I would like you appreciate this peruvian piece.
I would like you appreciate this peruvian piece.
I have been struggling with the altissimo notes on alto saxophone. I just can`t seem to play anything above the high d. ( with palm key). if anyone has any suggestion or exercises it would be appreciated.
Hi Has anybody got sheet music for the saxophone part in ' I put a spell on you' sung by Nina Simone
It would save me hours of time if you have!
Came across the list of "top 50 greatest jazz saxophone players of all time", thinking that the list is quite good. But I would place Pharoah Sanders at list in the Top-5 (he is in the end of the list, but, in my opinion, that's not right), for me he is one of the best ;Ornette Coleman was really great as well. What you guys think about the list and what changes would you make in it?
Please help me on my first jazz head. Any and all input would be amazing
I am a alto sax player, but i don't compose music. i was wondering if any of those in this community were star wars fans and would like to write up a melody for star wars that isn't to hard. not a lot out there for this
Hi, guys! I'm eager to know what is your impro/jazz practicing routine? What exactly do you practice and how much time do you devote to each topic (patterns, licks, scales, solos, etc.)?
In a few weeks, I'll start giving saxophone lessons to a few kids between the age of 10-12. They have one or two years of experience.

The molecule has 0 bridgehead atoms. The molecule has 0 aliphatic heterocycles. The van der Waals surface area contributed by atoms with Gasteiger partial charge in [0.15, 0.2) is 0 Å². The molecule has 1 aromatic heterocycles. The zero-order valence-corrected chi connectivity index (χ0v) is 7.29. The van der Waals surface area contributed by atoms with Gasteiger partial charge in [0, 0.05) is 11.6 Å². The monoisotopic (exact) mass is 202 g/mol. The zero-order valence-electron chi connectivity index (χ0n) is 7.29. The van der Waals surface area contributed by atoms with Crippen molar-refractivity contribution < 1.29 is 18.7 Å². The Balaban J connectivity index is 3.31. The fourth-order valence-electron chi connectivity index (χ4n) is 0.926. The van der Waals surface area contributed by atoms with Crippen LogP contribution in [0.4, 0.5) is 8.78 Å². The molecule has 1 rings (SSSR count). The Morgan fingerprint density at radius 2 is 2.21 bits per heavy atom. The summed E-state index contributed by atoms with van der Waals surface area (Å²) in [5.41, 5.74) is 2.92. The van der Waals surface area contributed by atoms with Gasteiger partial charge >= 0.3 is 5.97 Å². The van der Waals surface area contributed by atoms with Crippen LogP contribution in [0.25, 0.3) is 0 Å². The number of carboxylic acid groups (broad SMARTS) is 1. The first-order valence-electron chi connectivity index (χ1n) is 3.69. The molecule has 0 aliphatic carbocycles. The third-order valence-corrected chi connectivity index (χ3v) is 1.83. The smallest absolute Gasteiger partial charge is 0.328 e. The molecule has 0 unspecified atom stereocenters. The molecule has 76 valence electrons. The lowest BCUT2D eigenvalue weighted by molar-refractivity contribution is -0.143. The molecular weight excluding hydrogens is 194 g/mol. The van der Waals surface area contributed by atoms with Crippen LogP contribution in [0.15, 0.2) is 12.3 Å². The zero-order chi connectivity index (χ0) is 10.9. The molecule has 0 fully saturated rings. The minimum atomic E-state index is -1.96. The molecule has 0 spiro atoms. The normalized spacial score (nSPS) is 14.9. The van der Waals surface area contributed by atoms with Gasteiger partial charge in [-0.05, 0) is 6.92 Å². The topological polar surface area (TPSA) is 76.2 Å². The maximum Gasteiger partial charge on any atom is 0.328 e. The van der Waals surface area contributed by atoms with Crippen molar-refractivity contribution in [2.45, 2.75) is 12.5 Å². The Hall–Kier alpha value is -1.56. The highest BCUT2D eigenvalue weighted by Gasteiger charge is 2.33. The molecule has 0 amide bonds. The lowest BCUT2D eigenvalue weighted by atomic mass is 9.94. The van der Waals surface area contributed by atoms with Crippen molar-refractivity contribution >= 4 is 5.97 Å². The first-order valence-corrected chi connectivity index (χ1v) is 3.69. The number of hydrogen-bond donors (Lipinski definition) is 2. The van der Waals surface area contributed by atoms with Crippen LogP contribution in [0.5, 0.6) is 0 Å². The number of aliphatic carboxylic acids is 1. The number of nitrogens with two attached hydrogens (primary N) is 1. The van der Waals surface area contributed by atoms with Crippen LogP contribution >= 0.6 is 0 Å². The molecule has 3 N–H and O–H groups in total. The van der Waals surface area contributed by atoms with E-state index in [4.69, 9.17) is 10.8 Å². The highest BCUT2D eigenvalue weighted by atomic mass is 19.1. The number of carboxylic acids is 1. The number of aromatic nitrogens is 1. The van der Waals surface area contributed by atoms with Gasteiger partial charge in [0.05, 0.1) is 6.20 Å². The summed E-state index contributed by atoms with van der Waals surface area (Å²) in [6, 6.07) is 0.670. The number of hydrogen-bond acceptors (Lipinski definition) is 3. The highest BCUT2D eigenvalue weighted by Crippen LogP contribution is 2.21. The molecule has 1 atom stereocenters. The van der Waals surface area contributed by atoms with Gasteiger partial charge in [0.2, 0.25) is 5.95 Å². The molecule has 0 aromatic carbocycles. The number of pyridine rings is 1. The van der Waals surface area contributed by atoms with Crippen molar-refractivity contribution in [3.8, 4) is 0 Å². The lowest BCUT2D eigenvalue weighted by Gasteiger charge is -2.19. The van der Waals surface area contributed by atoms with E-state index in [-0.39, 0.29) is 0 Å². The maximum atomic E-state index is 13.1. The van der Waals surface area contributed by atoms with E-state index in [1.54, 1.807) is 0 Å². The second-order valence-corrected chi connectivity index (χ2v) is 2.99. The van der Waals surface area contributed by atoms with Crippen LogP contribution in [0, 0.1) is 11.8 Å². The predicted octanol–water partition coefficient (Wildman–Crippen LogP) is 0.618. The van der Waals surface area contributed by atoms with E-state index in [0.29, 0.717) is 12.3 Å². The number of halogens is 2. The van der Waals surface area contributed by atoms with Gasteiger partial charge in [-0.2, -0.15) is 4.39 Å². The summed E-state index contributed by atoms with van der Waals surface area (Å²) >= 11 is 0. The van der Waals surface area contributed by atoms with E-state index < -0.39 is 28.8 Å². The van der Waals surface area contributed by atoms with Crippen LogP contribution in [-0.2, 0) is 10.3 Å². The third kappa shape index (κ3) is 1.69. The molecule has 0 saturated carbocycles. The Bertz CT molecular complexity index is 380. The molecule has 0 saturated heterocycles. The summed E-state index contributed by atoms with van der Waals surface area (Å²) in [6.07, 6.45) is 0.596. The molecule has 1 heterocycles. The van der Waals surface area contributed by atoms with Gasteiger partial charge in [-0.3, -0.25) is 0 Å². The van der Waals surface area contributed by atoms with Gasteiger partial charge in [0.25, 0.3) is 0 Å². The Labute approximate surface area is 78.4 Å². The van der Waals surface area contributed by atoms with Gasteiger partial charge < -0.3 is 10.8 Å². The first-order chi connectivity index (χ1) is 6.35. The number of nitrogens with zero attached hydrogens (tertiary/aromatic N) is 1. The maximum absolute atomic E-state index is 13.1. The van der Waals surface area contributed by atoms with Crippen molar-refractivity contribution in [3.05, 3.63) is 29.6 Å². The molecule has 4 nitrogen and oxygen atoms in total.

Does anybody here know any (not too hard) songs they could learn?
I would appreciate your feedback for this score. It's the continuation of the first "FORTNITE DANCES - Saxophone Quartet"
Can someone please transpose the 1st ending of My Hero Academia? It's called "Heroes-Brian The Sun" I have searched everywhere on the internet, and no one has done it. If you know of someone who has the sheet music for it, please link it in the comments. Please help, and thank you. Heres a link to the song-
Saxophone (no matter what type we are talking about: alto,tenor, soprano, bari or some less used ones) is so-called “transposing instrument”. It means that you are “in a different key” than “concert pitch” instruments, such as piano, guitar, (double) bass, etc. If you are not familiar with the “transposing instruments” thing, I suggest that you read the first section of the wiki article before continuing with this review, it is pretty well explained there:
So, to get the pitch you need when writing some sax part, you need to transpose it up (from concert pitch):
- For soprano sax: a major 2nd
- For alto sax: a major 6th